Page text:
Report: Chinese Women's Spending on Skincare Highest Global Average

January 6, 2017
By City LadyEditor: Penny Huang

Investigators recently released a report on global attitudes towards beauty, skincare and cosmetic surgery indicating that China is the country most focused on physical appearances.

The Global Medical Cosmetology Trends Report, conducted by Allergan, a multinational healthcare firm, surveyed 7,700 female respondents aged between 18-65 from 16 countries.

The report proposed a global consensus amongst women that beauty can be defined in two ways–inner beauty, linked to women's qualities such as kindness; and, outer beauty, referring to physical appearance.

Following this norm, the author says that about 41 percent of women worldwide believe that outer beauty is more important, whereas 40 percent believe the converse. Meanwhile, the remaining 20 percent said that, for them, both definitions hold equal weight.

However, about 74 percent of Chinese women linked beauty with physical appearance, topping the figures worldwide, and coming in much higher than the global average.

According to the statistics from Chinese Association of Plastics and Aesthetics, the cosmetic surgery industry in China aims to double its scale by the end of 2019, to expand to a total annual market value of 800 billion yuan (U.S. $115 billion) and rank third in the world.

Also, the report revealed differences in how countries define beauty. Precisely, in China, words like attractive, pretty, stunning and flawless resonate the most in terms of beauty, accounting for 42 percent. In France, a natural, makeup free look was considered as key whereas in Turkey women are more concerned about style and glamor.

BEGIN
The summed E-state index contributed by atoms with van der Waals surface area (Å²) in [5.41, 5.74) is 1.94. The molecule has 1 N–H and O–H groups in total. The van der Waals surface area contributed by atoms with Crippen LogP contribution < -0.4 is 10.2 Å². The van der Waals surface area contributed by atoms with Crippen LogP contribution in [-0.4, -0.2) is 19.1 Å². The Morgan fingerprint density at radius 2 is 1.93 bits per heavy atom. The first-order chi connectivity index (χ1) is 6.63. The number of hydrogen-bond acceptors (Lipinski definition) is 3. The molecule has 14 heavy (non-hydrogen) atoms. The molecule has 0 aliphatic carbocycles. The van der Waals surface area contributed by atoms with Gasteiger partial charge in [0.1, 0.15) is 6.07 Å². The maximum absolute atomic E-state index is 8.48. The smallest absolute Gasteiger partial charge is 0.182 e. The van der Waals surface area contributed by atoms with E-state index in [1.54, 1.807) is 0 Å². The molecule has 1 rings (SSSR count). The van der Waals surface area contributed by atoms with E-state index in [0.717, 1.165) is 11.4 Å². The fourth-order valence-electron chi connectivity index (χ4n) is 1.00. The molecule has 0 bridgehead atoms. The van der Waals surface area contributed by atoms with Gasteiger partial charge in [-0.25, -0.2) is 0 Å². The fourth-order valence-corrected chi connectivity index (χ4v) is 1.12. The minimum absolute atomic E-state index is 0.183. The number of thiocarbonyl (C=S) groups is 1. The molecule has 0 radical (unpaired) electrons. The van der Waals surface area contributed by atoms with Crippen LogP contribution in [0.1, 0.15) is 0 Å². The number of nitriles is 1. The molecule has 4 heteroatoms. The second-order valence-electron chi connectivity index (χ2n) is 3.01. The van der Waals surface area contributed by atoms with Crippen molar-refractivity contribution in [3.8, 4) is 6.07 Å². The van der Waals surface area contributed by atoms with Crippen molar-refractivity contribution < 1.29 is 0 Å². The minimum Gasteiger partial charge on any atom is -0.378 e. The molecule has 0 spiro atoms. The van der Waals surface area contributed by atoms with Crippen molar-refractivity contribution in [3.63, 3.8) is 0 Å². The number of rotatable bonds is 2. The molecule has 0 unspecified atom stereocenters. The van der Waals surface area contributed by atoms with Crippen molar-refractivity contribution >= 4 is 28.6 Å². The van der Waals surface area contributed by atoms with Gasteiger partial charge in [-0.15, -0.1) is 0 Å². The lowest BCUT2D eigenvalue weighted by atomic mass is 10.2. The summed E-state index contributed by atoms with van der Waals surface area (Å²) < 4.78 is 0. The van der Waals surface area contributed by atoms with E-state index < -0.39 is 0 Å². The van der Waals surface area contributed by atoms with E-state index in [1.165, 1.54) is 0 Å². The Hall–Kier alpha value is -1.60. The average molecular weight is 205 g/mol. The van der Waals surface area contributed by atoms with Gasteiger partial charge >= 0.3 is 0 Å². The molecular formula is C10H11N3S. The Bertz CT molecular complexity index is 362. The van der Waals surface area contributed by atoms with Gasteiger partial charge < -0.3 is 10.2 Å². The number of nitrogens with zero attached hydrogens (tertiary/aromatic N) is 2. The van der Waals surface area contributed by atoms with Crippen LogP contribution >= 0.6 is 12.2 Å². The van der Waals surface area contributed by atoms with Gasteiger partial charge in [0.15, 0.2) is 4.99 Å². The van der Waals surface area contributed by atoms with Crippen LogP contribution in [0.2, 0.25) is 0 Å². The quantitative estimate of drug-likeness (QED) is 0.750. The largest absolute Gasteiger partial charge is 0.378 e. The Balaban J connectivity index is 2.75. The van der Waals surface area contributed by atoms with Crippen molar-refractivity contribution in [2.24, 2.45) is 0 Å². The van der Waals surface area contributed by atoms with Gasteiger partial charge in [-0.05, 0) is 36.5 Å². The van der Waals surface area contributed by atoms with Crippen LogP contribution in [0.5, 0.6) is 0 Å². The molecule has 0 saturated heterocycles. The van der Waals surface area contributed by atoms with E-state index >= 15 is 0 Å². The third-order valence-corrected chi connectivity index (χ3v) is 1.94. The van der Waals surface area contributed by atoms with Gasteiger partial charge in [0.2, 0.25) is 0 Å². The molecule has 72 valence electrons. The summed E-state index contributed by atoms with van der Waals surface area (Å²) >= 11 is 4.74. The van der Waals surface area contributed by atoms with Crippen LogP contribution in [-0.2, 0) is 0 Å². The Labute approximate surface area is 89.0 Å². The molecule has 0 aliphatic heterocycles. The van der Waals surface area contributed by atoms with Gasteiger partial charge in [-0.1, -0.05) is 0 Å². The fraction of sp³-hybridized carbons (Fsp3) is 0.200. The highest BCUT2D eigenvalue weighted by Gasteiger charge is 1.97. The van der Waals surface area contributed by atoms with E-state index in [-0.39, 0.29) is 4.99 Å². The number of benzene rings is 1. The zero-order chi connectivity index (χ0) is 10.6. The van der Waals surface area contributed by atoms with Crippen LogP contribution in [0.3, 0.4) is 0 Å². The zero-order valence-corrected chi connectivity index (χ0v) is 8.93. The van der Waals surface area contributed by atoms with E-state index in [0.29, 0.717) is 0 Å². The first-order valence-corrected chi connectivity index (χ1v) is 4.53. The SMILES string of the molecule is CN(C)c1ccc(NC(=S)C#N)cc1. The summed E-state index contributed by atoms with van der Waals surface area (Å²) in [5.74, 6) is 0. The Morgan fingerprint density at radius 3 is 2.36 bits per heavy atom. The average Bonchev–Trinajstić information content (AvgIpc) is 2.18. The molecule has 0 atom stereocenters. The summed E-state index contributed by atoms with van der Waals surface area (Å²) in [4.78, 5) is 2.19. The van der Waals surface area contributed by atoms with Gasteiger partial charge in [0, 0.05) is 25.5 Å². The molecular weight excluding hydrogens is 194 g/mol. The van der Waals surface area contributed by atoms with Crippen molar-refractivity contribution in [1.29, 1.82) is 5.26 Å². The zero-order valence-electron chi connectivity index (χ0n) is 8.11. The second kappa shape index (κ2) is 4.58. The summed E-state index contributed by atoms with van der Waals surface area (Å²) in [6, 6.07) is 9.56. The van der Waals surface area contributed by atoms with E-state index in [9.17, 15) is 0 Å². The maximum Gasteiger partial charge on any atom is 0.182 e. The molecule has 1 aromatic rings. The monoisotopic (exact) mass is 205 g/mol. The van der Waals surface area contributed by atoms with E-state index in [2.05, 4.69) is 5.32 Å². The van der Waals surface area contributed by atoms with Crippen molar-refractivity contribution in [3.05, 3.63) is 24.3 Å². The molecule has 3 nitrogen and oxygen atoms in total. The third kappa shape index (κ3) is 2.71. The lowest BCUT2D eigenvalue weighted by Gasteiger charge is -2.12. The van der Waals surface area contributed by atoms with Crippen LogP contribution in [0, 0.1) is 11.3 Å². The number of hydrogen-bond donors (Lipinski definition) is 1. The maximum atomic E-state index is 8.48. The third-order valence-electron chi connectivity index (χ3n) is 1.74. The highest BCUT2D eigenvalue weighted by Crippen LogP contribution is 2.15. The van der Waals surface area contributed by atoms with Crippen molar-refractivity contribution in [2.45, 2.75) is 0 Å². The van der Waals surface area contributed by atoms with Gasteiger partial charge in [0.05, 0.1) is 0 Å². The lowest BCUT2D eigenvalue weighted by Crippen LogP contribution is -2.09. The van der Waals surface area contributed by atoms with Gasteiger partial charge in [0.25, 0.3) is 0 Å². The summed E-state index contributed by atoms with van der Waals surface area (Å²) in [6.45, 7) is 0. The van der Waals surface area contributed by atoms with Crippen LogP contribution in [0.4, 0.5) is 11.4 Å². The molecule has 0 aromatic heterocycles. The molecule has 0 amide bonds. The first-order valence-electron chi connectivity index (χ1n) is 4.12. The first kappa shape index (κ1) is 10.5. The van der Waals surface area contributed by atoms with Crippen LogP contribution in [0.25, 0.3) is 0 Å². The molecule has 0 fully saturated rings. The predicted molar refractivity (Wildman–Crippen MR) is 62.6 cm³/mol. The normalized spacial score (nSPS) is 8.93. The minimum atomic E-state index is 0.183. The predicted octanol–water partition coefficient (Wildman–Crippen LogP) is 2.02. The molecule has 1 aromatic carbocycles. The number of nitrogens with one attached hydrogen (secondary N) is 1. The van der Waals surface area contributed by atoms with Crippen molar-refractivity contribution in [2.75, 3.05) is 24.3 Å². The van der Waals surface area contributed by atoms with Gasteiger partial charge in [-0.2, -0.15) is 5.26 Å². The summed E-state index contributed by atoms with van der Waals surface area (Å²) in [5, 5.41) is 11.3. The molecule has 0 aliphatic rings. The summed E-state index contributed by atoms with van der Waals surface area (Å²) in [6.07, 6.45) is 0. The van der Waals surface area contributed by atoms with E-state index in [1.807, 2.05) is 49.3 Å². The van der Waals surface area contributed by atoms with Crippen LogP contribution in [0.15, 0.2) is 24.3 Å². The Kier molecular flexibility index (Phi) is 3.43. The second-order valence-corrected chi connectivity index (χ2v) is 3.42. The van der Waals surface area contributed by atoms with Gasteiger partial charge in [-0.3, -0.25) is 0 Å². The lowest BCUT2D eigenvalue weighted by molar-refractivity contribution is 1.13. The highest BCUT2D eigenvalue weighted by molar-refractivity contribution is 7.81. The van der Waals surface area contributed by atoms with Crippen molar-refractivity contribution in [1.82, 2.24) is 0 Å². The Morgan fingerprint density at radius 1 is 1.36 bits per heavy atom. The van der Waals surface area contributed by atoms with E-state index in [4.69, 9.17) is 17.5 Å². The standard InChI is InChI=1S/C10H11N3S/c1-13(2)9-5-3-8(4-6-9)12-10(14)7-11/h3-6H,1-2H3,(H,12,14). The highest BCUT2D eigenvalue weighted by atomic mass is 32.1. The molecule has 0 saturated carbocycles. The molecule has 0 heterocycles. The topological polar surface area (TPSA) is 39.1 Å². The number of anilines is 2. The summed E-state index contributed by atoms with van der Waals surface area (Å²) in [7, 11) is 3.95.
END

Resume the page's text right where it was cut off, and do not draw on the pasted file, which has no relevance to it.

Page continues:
When it comes to shopping for skincare, Chinese women, who spend an average of U.S. $85 per month, are leading the way, followed by U.S. $64 for women in Republic of Korea, much higher than the global average of U.S. $37.

Besides, the report further suggests that three-in-four women in China have considered enhancing a specific facial feature medically. Most Chinese women said that "loss of fullness in cheeks" was their biggest beauty concern, followed by "eye issues" and wanting a high nose bridge.

When defining a woman's beauty, skin quality was a defining factor. When asked about what elements contribute most to a woman's outer beauty, skin quality ranked as equally important as body figure, accounting for 56 percent. In addition, words related to skin quality were the most frequently used description of female beauty.

(Source: City Lady/Translated and edited by Women of China)

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